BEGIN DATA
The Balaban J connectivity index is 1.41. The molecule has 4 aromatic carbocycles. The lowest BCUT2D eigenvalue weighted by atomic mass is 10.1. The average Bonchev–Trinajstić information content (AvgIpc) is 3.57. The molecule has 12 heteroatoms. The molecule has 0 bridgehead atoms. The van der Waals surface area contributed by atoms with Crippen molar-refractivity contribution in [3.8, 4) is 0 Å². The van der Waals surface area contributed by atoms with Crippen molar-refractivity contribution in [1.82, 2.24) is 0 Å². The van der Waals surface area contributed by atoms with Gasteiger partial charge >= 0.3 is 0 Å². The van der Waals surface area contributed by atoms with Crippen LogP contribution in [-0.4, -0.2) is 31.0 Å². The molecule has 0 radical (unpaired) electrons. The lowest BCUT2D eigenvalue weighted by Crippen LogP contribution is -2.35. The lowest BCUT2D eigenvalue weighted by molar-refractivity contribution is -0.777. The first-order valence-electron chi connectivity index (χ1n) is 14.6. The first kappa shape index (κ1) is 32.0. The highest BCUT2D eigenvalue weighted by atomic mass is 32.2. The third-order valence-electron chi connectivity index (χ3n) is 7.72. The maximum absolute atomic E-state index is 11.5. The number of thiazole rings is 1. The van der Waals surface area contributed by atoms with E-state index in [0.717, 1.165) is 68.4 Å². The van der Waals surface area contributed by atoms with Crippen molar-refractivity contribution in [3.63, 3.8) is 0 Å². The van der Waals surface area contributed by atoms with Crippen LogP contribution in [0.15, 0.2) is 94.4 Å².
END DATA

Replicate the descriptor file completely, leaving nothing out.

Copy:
The Balaban J connectivity index is 1.41. The molecule has 4 aromatic carbocycles. The lowest BCUT2D eigenvalue weighted by atomic mass is 10.1. The average Bonchev–Trinajstić information content (AvgIpc) is 3.57. The molecule has 12 heteroatoms. The molecule has 0 bridgehead atoms. The van der Waals surface area contributed by atoms with Crippen molar-refractivity contribution in [3.8, 4) is 0 Å². The van der Waals surface area contributed by atoms with Crippen molar-refractivity contribution in [1.82, 2.24) is 0 Å². The van der Waals surface area contributed by atoms with Gasteiger partial charge >= 0.3 is 0 Å². The van der Waals surface area contributed by atoms with Crippen LogP contribution in [-0.4, -0.2) is 31.0 Å². The molecule has 0 radical (unpaired) electrons. The lowest BCUT2D eigenvalue weighted by Crippen LogP contribution is -2.35. The lowest BCUT2D eigenvalue weighted by molar-refractivity contribution is -0.777. The first-order valence-electron chi connectivity index (χ1n) is 14.6. The first kappa shape index (κ1) is 32.0. The highest BCUT2D eigenvalue weighted by atomic mass is 32.2. The third-order valence-electron chi connectivity index (χ3n) is 7.72. The maximum absolute atomic E-state index is 11.5. The number of thiazole rings is 1. The van der Waals surface area contributed by atoms with E-state index in [0.717, 1.165) is 68.4 Å². The van der Waals surface area contributed by atoms with Crippen molar-refractivity contribution in [3.63, 3.8) is 0 Å². The van der Waals surface area contributed by atoms with Crippen LogP contribution in [0.15, 0.2) is 94.4 Å².